Users have not fully comprehended the threats associated with accessing Wi-Fi via a public hotspot, and the proliferation of mobile devices and the move toward a wireless mesh network will only compound these network risks.
Norbert Kiss, vice president of network security at Astaro Asia-Pacific, told ZDNet Asia in an interview on Tuesday that public Wi-Fi users are aware of the threats such as data theft. However, he pointed out that people do not protect themselves when using such networks because they do not understand how the theft will be conducted, the money invested in cybercrime and how valuable the stolen information is.
He added that people view these threats as “theoretical” as the risks have been repeated too often without them understanding how real the threats are and how they will be compromised.
Benjamin Hodge, director of technical services at Astaro Asia-Pacific, added on to Kiss’s point, saying that users do not see what happens when their user ID or passwords are obtained by cybercriminals. The payoff for the hackers could be for sending spam and malicious links or the money made by selling the information online, he explained.
“There is a real economy and industry for cybercrime,” Hodge said. “It is more profitable than the drug trade and almost impossible to prosecute especially if the hacker and victim are in different continents.”
The executives were responding to a recent study by Wakefield Research on behalf of the Wi-Fi Alliance, which found that close to 85 percent of respondents in the United States knew that they should turn off automatic sharing on Wi-Fi devices but only 62 percent actually did. It was also found that only 18 percent of the people using Wi-Fi in a public hotspot are using virtual private networking (VPN) software to protect their corporate network.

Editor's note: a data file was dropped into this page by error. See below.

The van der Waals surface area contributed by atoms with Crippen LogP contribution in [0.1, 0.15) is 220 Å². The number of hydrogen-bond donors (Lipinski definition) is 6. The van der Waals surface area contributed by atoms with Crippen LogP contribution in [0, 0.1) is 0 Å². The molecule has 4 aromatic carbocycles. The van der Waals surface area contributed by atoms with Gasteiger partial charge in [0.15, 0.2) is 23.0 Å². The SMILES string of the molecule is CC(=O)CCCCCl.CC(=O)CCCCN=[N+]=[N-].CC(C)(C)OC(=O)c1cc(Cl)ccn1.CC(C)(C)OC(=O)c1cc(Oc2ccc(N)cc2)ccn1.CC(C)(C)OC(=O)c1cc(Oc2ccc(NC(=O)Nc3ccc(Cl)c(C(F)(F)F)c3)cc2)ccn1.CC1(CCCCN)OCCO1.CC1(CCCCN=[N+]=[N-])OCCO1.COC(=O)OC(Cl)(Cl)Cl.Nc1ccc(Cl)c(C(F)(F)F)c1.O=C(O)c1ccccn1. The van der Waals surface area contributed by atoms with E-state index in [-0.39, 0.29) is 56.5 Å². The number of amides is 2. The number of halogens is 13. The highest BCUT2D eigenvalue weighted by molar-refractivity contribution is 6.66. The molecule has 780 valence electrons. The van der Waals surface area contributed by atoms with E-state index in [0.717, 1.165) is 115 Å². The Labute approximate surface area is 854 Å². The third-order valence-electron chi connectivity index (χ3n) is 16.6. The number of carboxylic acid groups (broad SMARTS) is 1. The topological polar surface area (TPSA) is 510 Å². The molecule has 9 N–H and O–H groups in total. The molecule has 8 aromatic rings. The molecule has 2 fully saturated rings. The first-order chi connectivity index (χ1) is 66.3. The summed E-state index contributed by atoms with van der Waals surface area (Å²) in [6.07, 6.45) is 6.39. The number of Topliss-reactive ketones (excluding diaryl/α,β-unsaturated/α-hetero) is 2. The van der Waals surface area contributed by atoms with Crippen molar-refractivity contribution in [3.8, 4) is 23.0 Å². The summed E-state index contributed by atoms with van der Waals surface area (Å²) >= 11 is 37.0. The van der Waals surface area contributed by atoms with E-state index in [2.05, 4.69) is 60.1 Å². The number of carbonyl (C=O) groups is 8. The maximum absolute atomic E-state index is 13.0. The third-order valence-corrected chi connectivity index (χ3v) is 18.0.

Mobile workers beware
Elaborating on public Wi-Fi vulnerabilities, Hodge said with the packet-sniffing software, which is “easily available” for free online, hackers can gain access to the data on one’s computer via the network. This threat is particularly pertinent to mobile workers who frequent hotspots such as Starbucks or airports as cybercriminals can not only access information on the computer, but “insert themselves” into the network to launch man-in-the-middle attacks, he added.
“Thirty years ago, people looked through garbage and trash for company data,” Kiss said. “Today, they can easily do that with Wi-Fi.”
Wireless Encryption Protocol (WEP) was previously the main barrier against such network penetration but the Astaro director noted that it “has been broken many times”. Newer devices today use Wi-Fi Protected Access 2 (WPA2) but the security code can be easily and quickly cracked using modern hardware, CPU and graphic cards, he stated.
Wi-Fi networks at home are not spared, too, even though they are encrypted as relying on such security measure is a “big mistake”, Hodge said. The encryption can be easily broken so home systems are also at risk of being hacked, he noted.
The proliferation of mobile devices also contribute to the rise of users accessing Wi-Fi that are “dangerous”, but would also depends on the prices of data plans in various countries, Kiss noted, adding that the use of 3G is safer than that of Wi-Fi.
The severity of public Wi-Fi threats is also directly related to the price of data plans in one’s country, Kiss noted, adding that 3G networks are safer than Wi-Fi. In Singapore, for example, data plans are relatively cheap so people are less hesitant to sign up for and use 3G plans.
However, places that have more expensive data plans, such as Australia, would see more people turning to free Wi-Fi networks while countries that cannot afford to set up widespread 3G network infrastructure such as the Philippines, Wi-Fi is the only choice for mobile Internet access, the vice president said.
Countries are also moving toward a “wireless mesh network” whereby all systems are overlapping, constant connection is present and every device is connected all the time, Hodge added.
While this is “still very new”, the fact that this will make countries “more wired” mean that threats will be more prevalent, he warned.
Ultimately, Hodge said mobile workers that use public Wi-Fi should always connect to their VPN (virtual private network) for secured access to corporate information. They should also check whether device settings such as firewalls are turned on, he suggested.
“Most importantly, be very suspicious when Wi-Fi is available but do not require passwords,” Kiss urged. “Don’t be in a rush to use the Internet and end up compromising security.”